Thursday, January 29, 2009

'Worst drought' looking likely, California official says

San Jose Mercury News: ....California appears to be heading into a third dry year — and the first significant drought since the early 1990s. It could get even worse. "We may be at the start of the worst California drought in modern history," warned Lester Snow, director of the state Department of Water Resources. "It is imperative for Californians to conserve water immediately at home and in their businesses."

State water managers months ago told their customers — which include a few East Bay and South Bay agencies and Southern California — they would likely get 15 percent of their requests for Delta water. That figure might have to be reduced. Many local water agencies, including the Contra Costa Water District, are waiting for definitive figures before announcing decisions about water rationing in March or April, but the likelihood of rationing in many parts of the state is high ... and growing.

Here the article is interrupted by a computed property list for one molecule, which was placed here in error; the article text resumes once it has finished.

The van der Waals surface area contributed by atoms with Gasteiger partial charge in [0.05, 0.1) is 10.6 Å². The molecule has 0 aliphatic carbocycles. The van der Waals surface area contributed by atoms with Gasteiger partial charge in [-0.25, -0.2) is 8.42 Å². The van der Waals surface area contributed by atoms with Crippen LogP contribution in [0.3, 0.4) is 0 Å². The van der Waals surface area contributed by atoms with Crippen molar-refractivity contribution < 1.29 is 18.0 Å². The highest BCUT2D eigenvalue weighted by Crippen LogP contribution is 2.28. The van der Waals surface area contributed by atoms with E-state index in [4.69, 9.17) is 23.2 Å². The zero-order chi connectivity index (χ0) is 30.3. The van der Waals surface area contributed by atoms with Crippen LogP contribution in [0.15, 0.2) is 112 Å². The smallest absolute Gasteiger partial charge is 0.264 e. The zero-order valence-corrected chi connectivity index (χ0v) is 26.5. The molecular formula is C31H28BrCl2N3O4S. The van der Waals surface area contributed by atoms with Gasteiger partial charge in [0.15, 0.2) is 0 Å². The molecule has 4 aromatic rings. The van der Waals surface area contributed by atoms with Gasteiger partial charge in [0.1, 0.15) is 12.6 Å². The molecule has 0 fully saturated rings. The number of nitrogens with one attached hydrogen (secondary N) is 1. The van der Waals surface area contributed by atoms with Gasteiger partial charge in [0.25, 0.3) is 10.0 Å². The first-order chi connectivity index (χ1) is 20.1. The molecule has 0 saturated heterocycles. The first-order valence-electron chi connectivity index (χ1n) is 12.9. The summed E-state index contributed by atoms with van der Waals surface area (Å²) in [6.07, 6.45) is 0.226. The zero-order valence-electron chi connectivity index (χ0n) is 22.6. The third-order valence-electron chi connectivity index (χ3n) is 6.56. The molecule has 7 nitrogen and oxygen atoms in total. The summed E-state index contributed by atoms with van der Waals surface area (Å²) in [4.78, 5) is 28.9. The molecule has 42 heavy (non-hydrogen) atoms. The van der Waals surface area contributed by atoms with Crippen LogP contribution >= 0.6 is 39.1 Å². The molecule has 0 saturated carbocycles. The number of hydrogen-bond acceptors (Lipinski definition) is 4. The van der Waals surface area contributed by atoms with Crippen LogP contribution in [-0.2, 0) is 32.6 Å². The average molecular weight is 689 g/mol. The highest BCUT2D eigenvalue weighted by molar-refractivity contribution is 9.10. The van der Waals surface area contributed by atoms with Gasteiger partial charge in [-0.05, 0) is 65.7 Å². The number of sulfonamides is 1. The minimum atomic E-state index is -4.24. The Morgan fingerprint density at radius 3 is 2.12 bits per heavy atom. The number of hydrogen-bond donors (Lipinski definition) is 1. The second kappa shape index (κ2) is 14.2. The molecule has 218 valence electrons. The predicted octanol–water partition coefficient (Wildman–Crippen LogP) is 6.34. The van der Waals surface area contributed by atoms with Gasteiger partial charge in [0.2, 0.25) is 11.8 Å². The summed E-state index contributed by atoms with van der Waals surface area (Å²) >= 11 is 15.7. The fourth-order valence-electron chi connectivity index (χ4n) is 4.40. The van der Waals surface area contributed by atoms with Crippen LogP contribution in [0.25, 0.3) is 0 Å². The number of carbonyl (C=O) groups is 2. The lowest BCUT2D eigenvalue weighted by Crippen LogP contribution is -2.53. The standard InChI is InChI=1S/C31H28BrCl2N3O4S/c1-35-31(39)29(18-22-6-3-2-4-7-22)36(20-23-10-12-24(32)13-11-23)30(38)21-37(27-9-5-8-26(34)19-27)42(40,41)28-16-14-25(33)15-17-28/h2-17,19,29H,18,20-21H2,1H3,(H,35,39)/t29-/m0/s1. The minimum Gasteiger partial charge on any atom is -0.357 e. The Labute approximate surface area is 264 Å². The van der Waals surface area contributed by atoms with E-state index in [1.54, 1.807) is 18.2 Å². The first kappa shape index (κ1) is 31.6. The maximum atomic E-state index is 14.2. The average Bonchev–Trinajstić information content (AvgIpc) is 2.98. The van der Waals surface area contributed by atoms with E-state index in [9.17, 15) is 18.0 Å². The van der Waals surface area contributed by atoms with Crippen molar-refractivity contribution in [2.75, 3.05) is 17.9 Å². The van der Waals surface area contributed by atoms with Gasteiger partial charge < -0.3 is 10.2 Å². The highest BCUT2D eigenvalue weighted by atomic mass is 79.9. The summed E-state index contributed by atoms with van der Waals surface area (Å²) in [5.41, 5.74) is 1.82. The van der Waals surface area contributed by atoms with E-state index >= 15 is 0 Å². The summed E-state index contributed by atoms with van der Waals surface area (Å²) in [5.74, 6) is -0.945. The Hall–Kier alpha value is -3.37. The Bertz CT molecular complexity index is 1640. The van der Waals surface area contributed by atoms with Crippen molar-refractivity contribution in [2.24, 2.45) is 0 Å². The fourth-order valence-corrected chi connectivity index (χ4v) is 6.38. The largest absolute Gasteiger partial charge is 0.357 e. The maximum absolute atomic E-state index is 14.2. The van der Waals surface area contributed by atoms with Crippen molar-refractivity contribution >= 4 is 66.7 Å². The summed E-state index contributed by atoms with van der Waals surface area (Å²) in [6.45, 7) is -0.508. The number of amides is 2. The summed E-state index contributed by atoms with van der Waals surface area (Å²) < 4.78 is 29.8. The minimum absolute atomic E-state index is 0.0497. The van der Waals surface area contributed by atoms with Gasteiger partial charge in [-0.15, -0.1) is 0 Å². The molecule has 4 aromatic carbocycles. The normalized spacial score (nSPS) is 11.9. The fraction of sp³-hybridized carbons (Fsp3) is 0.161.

…It would take 30 feet of snow in the Sierra to bring the snowpack up to normal, state meteorologist Elissa Lynn said. "That's probably not going to happen," Lynn said. "We're in a third dry year." The state's major reservoirs are about one-third full, or about half of where they normally would be this time of year….

An aerial shot of Mount Shasta (in California) from the west, shot by Ewen Denney, Wikimedia Commons, under the terms of the GNU Free Documentation License, Version 1.2

1 comment:

Anonymous said...

Let's see, in California, growing alfalfa uses 4 million to 5.5 million acre feet of water a year. The entire city of Los Angeles uses only about 650,000 acre feet. Agriculture uses four times more water than urban areas. The California gross domestic product for agriculture is $15 billion; for urban-based manufacturing, it's $172 billion. So, when we talk about water conservation, let's start the conversation with California's biggest water user -- agriculture.